Well-meaning investors heeding the rising call to buy “sustainable” stocks might not think of emerging markets first. Images of developing-world industry still tilt toward raw materials and belching factories paying starvation wages—not companies that will rack up high environmental, social, and governance scores. “A lot of people interested in ESG have steered away from emerging markets,” says Young Kim, a senior portfolio manager at Columbia Threadneedle Investments.

Maybe they should think again. The smokestack picture is outdated. Only one of the top 10 holdings in the Vanguard FTSE Emerging Markets exchange-traded fund (ticker: VWO) deals in heavy industry. The surging names are Chinese internet dynamos like Alibaba (BABA), global tech blue chips like Taiwan Semiconductor (2330.Taiwan), and financial innovators like Ping An Insurance Group (2318.Hong Kong) or India’s Housing Development Finance (500010.India).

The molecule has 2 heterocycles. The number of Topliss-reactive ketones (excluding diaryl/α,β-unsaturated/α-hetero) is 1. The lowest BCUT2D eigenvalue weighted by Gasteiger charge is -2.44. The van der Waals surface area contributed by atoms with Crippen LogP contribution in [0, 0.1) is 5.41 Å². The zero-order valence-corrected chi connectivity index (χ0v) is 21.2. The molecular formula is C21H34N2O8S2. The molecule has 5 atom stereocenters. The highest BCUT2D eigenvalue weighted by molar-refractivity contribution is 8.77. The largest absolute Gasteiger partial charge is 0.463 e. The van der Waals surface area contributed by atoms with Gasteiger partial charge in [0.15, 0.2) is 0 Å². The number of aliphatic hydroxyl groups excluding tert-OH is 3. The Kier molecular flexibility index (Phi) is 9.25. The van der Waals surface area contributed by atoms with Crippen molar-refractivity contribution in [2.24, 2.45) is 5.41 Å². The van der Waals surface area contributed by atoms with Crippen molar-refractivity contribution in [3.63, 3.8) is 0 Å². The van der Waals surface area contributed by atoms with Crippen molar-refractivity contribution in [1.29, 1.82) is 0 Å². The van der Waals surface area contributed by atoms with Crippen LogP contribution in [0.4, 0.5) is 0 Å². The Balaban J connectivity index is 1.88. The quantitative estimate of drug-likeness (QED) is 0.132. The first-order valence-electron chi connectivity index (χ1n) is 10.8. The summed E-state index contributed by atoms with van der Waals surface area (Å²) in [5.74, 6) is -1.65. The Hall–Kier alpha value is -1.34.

The stereotype will get more outdated as the world shifts toward sustainability. Many of the leading companies in solar energy, electric-vehicle components, or water filtration hail from China or South Korea. “We see more opportunities in emerging markets proportionally,” says Kate Starr, chief investment officer at sustainability consultant Flat World Partners.

The idea that ESG is a luxury for the rich world is another misconception, says Mark Haefele, chief investment officer at UBS Global Wealth Management. Leaders and electorate alike in Beijing, New Delhi, and Jakarta, Indonesia, have daily experience of environmental degradation—through air pollution, undrinkable water, sinking streets—that their counterparts in Washington, D.C., and Berlin are so far privileged to avoid. That’s pushing sustainability policy, particularly in China. “There are more electric buses in one city in China than in the whole U.S.,” Haefele observes. A greater sense of urgency also is fomenting among financial elites. “Clients in Asia are much more likely to believe that sustainable investing will be the norm in 10 years,” he adds.

Read the rest of Craig Mellow’s article at Barron’s